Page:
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`The Departed' shows silence can be golden

Martin Scorsese was a sentimental favorite to win at last, so there was no effort to hype the star-filled mob drama.

February 26, 2007|John Horn | Times Staff Writer

TO THE VERY END — even as he walked into the Kodak Theatre on Sunday afternoon -- the producer of "The Departed" was downplaying his film's Oscar chances, maintaining that it was just a modest genre movie fortunate to get some awards attention.

"We didn't even think we'd be here," Graham King said on the red carpet. "We honestly didn't."

As a campaign strategy, Oscar politicking doesn't get much more sophisticated -- or fruitful -- than that.

Riding the coattails of its influential and long-overdue director, Martin Scorsese, the film won a leading four Oscars, including the best picture and best director trophies, in the unusually wide-open 79th annual Academy Awards.

The unrelentingly bloody remake of the 2002 Hong Kong cop drama "Infernal Affairs" also won statuettes for adapted screenplay for William Monahan and editing for Thelma Schoonmaker. It was nominated for five Academy Awards.

"The Queen's" Helen Mirren was named best actress, and Forest Whitaker won the top actor award for "The Last King of Scotland." In the three-hour, 52-minute broadcast hosted by comic Ellen DeGeneres, "Little Miss Sunshine's" Alan Arkin collected the best supporting actor trophy, and Jennifer Hudson from "Dreamgirls" was selected best supporting actress.

In movie marketing, Hollywood tends to overpromise and underdeliver. But in the case of "The Departed," the formula was turned on its head: From the very beginning, the movie's awards credentials took a back seat to its commercial prospects.

As a box-office tactic, the plan worked beautifully: The drama of dueling police officers -- Leonardo DiCaprio's honest cop has infiltrated Jack Nicholson's mob, while Matt Damon's crooked cop is on the bad guys' payroll -- grossed $132 million.

It was Scorsese's highest-grossing movie ever, and easily dwarfed the ticket sales generated by the four other best picture nominees.

But the film also started winning major awards, taking home top prizes from the Directors Guild of America and the Writers Guild of America.

If King had reason to slow-play his "Departed" Oscar hand, it was understandable.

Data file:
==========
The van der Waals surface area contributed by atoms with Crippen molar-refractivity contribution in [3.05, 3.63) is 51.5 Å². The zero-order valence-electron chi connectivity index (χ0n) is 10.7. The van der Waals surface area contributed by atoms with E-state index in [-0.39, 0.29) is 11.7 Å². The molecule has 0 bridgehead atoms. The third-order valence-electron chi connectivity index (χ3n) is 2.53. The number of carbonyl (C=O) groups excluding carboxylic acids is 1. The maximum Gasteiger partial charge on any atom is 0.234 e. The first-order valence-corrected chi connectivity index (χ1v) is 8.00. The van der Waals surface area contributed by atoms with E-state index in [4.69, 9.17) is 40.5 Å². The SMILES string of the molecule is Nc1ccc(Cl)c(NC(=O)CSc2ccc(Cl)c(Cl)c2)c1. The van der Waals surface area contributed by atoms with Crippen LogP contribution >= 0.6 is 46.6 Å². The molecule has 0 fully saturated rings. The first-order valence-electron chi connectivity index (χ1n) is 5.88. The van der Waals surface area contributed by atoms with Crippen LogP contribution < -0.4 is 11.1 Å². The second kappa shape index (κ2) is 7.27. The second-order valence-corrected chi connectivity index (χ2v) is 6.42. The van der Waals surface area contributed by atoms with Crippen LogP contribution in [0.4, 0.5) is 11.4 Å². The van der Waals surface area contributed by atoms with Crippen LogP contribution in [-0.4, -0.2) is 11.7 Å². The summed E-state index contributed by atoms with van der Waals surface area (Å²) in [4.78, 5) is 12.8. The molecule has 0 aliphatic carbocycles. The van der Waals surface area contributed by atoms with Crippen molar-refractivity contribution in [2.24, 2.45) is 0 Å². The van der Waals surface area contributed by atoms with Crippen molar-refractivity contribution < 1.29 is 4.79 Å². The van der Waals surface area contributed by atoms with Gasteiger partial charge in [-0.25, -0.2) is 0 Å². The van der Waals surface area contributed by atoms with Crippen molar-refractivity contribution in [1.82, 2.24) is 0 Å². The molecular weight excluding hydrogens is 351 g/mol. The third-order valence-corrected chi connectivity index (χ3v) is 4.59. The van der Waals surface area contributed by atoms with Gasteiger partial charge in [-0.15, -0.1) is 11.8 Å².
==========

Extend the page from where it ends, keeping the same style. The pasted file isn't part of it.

King, Scorsese and DiCaprio had collaborated on two earlier high-profile movies, both of which entered the Academy Awards with the highest of expectations.

Yet 2002's "Gangs of New York" and 2004's "The Aviator" collapsed under the weight of their relentlessly advertised importance; though both were nominated for best picture and director, neither won either award.

"Could you double-check the envelope?" Scorsese, the 64-year-old director of "Taxi Driver," "Raging Bull" and "GoodFellas," joked when he accepted his Oscar, the first directing win in six nominations.

"The Departed" may have prevailed Sunday night by never blowing its own horn too loudly. The movie hit theaters Oct. 6, far ahead of the Christmas season, the time when many Oscar contenders and winners are released.

And unlike the makers of "Dreamgirls," who touted that film's award credentials long before the movie debuted, King and other people involved in "The Departed" rarely talked of the movie's potential for winning anything but moviegoers' affections.

"I think it was just a decision to let the movie speak for itself, and fortunately we're in a position where we have a movie that can speak for itself," screenwriter Monahan said a few minutes before the Oscar ceremony started.

King said his first priority was to ensure that "The Departed" would succeed as a crowd-pleasing hit.

As the film's awards prospects brightened, the normally chatty Scorsese turned into a media recluse, declining scores of interview requests.

It was a 180-degree turn from the "Gangs of New York" awards drive, one of the most aggressive campaigns in recent Academy Award history.

Even though "Gangs of New York" entered the Oscars with 10 nominations, it went home empty-handed. That film's chances may have been doomed when it was revealed that a Miramax Films publicist had ghostwritten a pro-Scorsese editorial essay attributed to the infirm Robert Wise, director of "The Sound of Music."

Not surprisingly, the campaign for "The Aviator" was more unassuming, and it won five Oscars from 11 nominations. But not until the most humble effort of all on "The Departed" did Scorsese and King win the most coveted statuette of all.

When asked if he told Warner Bros. not to push too hard, Scorsese said: "Ultimately, if this wasn't ... in the cards, that's life. The thing is I got to make the films that I wanted to make. 'Mean Streets,' 'Taxi Driver,' 'Raging Bull,' 'Last Temptation of Christ,' 'GoodFellas.' On this one, let's just relax and make as good a film as we can."

Although the "Departed" campaign may have been low-key, it did create some headlines, when Paramount Pictures studio chief Brad Grey tried -- but failed -- to be credited as one of the producers eligible for the best picture Oscar.

For Warner Bros., it was a rare visit to the Academy Awards winner's circle, and may even open the door for a rumored "Departed" prequel or sequel -- which would be a neat trick, as nearly everyone in the film dies.

Said Scorsese: "I am interested."

john.horn@latimes.com

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Times staff writers Gina Piccalo and Robert Welkos and special correspondent Lisa Rosen contributed to this report.

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